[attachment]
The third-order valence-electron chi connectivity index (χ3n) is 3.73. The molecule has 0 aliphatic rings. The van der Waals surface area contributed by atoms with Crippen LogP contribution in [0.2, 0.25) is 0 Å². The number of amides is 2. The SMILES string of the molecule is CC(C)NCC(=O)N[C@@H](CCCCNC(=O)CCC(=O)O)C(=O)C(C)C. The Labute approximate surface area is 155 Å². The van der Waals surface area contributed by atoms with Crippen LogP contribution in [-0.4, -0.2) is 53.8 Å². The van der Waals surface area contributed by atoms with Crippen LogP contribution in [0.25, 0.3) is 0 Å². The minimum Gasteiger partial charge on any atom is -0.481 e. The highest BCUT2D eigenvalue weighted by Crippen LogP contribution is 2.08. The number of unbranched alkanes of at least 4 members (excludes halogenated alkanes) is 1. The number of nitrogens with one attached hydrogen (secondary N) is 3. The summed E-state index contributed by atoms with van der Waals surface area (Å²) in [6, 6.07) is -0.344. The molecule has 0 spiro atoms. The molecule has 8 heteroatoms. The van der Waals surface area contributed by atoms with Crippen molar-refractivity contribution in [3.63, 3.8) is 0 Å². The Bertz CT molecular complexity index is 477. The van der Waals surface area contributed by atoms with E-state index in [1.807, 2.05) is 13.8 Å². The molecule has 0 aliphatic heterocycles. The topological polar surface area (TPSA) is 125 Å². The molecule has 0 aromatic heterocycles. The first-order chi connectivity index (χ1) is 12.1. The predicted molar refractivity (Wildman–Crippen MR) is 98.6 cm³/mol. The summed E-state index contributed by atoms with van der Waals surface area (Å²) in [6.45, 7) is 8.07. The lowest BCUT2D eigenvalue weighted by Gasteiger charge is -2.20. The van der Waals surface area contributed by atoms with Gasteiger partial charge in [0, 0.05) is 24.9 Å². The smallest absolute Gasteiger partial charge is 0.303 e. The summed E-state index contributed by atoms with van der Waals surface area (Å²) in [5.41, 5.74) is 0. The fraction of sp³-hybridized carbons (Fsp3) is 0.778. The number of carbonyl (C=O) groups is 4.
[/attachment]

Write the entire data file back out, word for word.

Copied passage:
The third-order valence-electron chi connectivity index (χ3n) is 3.73. The molecule has 0 aliphatic rings. The van der Waals surface area contributed by atoms with Crippen LogP contribution in [0.2, 0.25) is 0 Å². The number of amides is 2. The SMILES string of the molecule is CC(C)NCC(=O)N[C@@H](CCCCNC(=O)CCC(=O)O)C(=O)C(C)C. The Labute approximate surface area is 155 Å². The van der Waals surface area contributed by atoms with Crippen LogP contribution in [-0.4, -0.2) is 53.8 Å². The van der Waals surface area contributed by atoms with Crippen LogP contribution in [0.25, 0.3) is 0 Å². The minimum Gasteiger partial charge on any atom is -0.481 e. The highest BCUT2D eigenvalue weighted by Crippen LogP contribution is 2.08. The number of unbranched alkanes of at least 4 members (excludes halogenated alkanes) is 1. The number of nitrogens with one attached hydrogen (secondary N) is 3. The summed E-state index contributed by atoms with van der Waals surface area (Å²) in [6, 6.07) is -0.344. The molecule has 0 spiro atoms. The molecule has 8 heteroatoms. The van der Waals surface area contributed by atoms with Crippen molar-refractivity contribution in [3.63, 3.8) is 0 Å². The Bertz CT molecular complexity index is 477. The van der Waals surface area contributed by atoms with E-state index in [1.807, 2.05) is 13.8 Å². The molecule has 0 aliphatic heterocycles. The topological polar surface area (TPSA) is 125 Å². The molecule has 0 aromatic heterocycles. The first-order chi connectivity index (χ1) is 12.1. The predicted molar refractivity (Wildman–Crippen MR) is 98.6 cm³/mol. The summed E-state index contributed by atoms with van der Waals surface area (Å²) in [6.45, 7) is 8.07. The lowest BCUT2D eigenvalue weighted by Gasteiger charge is -2.20. The van der Waals surface area contributed by atoms with Gasteiger partial charge in [0, 0.05) is 24.9 Å². The smallest absolute Gasteiger partial charge is 0.303 e. The summed E-state index contributed by atoms with van der Waals surface area (Å²) in [5.41, 5.74) is 0. The fraction of sp³-hybridized carbons (Fsp3) is 0.778. The number of carbonyl (C=O) groups is 4.